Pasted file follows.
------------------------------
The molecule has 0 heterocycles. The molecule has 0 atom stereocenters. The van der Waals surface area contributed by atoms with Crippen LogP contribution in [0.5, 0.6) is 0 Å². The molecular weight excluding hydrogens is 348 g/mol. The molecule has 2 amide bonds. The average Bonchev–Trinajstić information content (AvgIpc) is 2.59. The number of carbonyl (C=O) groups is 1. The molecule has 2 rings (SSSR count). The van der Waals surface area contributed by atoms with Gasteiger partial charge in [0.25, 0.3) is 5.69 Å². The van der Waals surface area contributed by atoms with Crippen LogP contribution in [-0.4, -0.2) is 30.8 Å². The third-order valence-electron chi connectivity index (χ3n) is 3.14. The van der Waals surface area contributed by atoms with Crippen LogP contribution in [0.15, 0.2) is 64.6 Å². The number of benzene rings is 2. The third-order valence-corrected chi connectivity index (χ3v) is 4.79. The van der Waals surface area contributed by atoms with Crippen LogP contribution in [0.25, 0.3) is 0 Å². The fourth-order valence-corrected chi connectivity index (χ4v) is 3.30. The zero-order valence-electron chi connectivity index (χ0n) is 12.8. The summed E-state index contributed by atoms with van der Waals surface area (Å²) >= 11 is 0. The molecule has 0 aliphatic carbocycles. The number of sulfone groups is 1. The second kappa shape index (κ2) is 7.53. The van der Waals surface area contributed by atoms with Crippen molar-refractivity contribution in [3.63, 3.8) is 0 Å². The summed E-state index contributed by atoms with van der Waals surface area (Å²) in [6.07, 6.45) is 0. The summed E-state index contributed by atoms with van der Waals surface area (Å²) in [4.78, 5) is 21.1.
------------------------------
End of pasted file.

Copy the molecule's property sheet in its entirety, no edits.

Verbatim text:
The molecule has 0 heterocycles. The molecule has 0 atom stereocenters. The van der Waals surface area contributed by atoms with Crippen LogP contribution in [0.5, 0.6) is 0 Å². The molecular weight excluding hydrogens is 348 g/mol. The molecule has 2 amide bonds. The average Bonchev–Trinajstić information content (AvgIpc) is 2.59. The number of carbonyl (C=O) groups is 1. The molecule has 2 rings (SSSR count). The van der Waals surface area contributed by atoms with Gasteiger partial charge in [0.25, 0.3) is 5.69 Å². The van der Waals surface area contributed by atoms with Crippen LogP contribution in [-0.4, -0.2) is 30.8 Å². The third-order valence-electron chi connectivity index (χ3n) is 3.14. The van der Waals surface area contributed by atoms with Crippen LogP contribution in [0.15, 0.2) is 64.6 Å². The number of benzene rings is 2. The third-order valence-corrected chi connectivity index (χ3v) is 4.79. The van der Waals surface area contributed by atoms with Crippen LogP contribution in [0.25, 0.3) is 0 Å². The fourth-order valence-corrected chi connectivity index (χ4v) is 3.30. The zero-order valence-electron chi connectivity index (χ0n) is 12.8. The summed E-state index contributed by atoms with van der Waals surface area (Å²) >= 11 is 0. The molecule has 0 aliphatic carbocycles. The number of sulfone groups is 1. The second kappa shape index (κ2) is 7.53. The van der Waals surface area contributed by atoms with Crippen molar-refractivity contribution in [3.63, 3.8) is 0 Å². The summed E-state index contributed by atoms with van der Waals surface area (Å²) in [6.07, 6.45) is 0. The summed E-state index contributed by atoms with van der Waals surface area (Å²) in [4.78, 5) is 21.1.